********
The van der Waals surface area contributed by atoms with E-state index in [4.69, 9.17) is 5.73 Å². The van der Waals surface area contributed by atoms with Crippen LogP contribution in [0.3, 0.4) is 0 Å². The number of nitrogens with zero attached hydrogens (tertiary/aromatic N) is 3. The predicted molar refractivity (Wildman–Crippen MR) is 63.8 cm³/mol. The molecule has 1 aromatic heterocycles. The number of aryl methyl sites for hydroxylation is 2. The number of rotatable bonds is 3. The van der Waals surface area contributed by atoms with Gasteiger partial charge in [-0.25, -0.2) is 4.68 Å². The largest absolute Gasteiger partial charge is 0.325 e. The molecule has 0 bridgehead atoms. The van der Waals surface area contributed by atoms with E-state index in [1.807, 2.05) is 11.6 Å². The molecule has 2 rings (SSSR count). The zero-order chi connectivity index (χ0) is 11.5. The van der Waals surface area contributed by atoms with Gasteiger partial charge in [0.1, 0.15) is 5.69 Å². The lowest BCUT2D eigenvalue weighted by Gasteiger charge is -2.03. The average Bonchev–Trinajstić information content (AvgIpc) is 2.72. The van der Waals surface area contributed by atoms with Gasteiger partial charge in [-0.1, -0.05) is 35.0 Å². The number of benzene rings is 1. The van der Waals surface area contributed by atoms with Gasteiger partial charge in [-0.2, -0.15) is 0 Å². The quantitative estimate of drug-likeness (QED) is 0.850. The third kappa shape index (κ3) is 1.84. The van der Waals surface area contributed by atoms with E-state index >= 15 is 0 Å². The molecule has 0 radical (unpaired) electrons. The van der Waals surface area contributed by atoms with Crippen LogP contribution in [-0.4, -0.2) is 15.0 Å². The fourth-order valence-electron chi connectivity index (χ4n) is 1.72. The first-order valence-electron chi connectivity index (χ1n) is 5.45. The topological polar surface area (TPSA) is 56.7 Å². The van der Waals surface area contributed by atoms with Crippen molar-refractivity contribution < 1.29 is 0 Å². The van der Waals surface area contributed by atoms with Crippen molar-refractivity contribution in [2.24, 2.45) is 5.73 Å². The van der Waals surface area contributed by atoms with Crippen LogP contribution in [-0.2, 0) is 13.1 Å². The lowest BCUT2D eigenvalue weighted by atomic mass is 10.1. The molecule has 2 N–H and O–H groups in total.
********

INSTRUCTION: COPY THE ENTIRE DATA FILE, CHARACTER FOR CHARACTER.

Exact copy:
The van der Waals surface area contributed by atoms with E-state index in [4.69, 9.17) is 5.73 Å². The van der Waals surface area contributed by atoms with Crippen LogP contribution in [0.3, 0.4) is 0 Å². The number of nitrogens with zero attached hydrogens (tertiary/aromatic N) is 3. The predicted molar refractivity (Wildman–Crippen MR) is 63.8 cm³/mol. The molecule has 1 aromatic heterocycles. The number of aryl methyl sites for hydroxylation is 2. The number of rotatable bonds is 3. The van der Waals surface area contributed by atoms with Gasteiger partial charge in [-0.25, -0.2) is 4.68 Å². The largest absolute Gasteiger partial charge is 0.325 e. The molecule has 0 bridgehead atoms. The van der Waals surface area contributed by atoms with E-state index in [1.807, 2.05) is 11.6 Å². The molecule has 2 rings (SSSR count). The zero-order chi connectivity index (χ0) is 11.5. The van der Waals surface area contributed by atoms with Gasteiger partial charge in [0.1, 0.15) is 5.69 Å². The lowest BCUT2D eigenvalue weighted by Gasteiger charge is -2.03. The average Bonchev–Trinajstić information content (AvgIpc) is 2.72. The van der Waals surface area contributed by atoms with Gasteiger partial charge in [-0.1, -0.05) is 35.0 Å². The number of benzene rings is 1. The van der Waals surface area contributed by atoms with Gasteiger partial charge in [-0.2, -0.15) is 0 Å². The quantitative estimate of drug-likeness (QED) is 0.850. The third kappa shape index (κ3) is 1.84. The van der Waals surface area contributed by atoms with E-state index >= 15 is 0 Å². The molecule has 0 radical (unpaired) electrons. The van der Waals surface area contributed by atoms with Crippen LogP contribution in [-0.4, -0.2) is 15.0 Å². The fourth-order valence-electron chi connectivity index (χ4n) is 1.72. The first-order valence-electron chi connectivity index (χ1n) is 5.45. The topological polar surface area (TPSA) is 56.7 Å². The van der Waals surface area contributed by atoms with Crippen molar-refractivity contribution < 1.29 is 0 Å². The van der Waals surface area contributed by atoms with Crippen molar-refractivity contribution in [2.24, 2.45) is 5.73 Å². The van der Waals surface area contributed by atoms with Crippen LogP contribution in [-0.2, 0) is 13.1 Å². The lowest BCUT2D eigenvalue weighted by atomic mass is 10.1. The molecule has 2 N–H and O–H groups in total.